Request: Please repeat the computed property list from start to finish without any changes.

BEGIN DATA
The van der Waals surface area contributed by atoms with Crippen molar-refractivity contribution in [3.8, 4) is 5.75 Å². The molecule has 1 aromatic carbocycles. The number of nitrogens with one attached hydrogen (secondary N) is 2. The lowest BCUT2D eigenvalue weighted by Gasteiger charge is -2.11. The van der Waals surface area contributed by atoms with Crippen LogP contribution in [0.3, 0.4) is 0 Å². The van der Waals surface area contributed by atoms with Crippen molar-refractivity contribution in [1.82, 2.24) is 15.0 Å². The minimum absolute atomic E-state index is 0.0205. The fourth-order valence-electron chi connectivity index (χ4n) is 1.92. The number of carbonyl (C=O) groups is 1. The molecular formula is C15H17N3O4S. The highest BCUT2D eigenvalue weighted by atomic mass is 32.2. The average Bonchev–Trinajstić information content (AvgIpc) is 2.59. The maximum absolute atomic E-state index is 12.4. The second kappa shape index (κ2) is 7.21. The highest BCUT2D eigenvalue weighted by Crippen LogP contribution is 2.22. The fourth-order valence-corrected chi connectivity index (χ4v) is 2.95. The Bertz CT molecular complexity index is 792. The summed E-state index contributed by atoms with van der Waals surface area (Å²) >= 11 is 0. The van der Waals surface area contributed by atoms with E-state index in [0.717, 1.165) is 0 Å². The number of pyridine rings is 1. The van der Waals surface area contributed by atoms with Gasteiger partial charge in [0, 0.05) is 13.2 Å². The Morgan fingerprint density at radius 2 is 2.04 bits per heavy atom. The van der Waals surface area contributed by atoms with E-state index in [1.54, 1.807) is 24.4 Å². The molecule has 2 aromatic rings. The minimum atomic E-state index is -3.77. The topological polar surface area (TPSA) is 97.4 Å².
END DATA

The van der Waals surface area contributed by atoms with Crippen molar-refractivity contribution in [3.8, 4) is 5.75 Å². The molecule has 1 aromatic carbocycles. The number of nitrogens with one attached hydrogen (secondary N) is 2. The lowest BCUT2D eigenvalue weighted by Gasteiger charge is -2.11. The van der Waals surface area contributed by atoms with Crippen LogP contribution in [0.3, 0.4) is 0 Å². The van der Waals surface area contributed by atoms with Crippen molar-refractivity contribution in [1.82, 2.24) is 15.0 Å². The minimum absolute atomic E-state index is 0.0205. The fourth-order valence-electron chi connectivity index (χ4n) is 1.92. The number of carbonyl (C=O) groups is 1. The molecular formula is C15H17N3O4S. The highest BCUT2D eigenvalue weighted by atomic mass is 32.2. The average Bonchev–Trinajstić information content (AvgIpc) is 2.59. The maximum absolute atomic E-state index is 12.4. The second kappa shape index (κ2) is 7.21. The highest BCUT2D eigenvalue weighted by Crippen LogP contribution is 2.22. The fourth-order valence-corrected chi connectivity index (χ4v) is 2.95. The Bertz CT molecular complexity index is 792. The summed E-state index contributed by atoms with van der Waals surface area (Å²) >= 11 is 0. The van der Waals surface area contributed by atoms with E-state index in [0.717, 1.165) is 0 Å². The number of pyridine rings is 1. The van der Waals surface area contributed by atoms with Gasteiger partial charge in [0, 0.05) is 13.2 Å². The Morgan fingerprint density at radius 2 is 2.04 bits per heavy atom. The van der Waals surface area contributed by atoms with E-state index in [1.54, 1.807) is 24.4 Å². The molecule has 2 aromatic rings. The minimum atomic E-state index is -3.77. The topological polar surface area (TPSA) is 97.4 Å².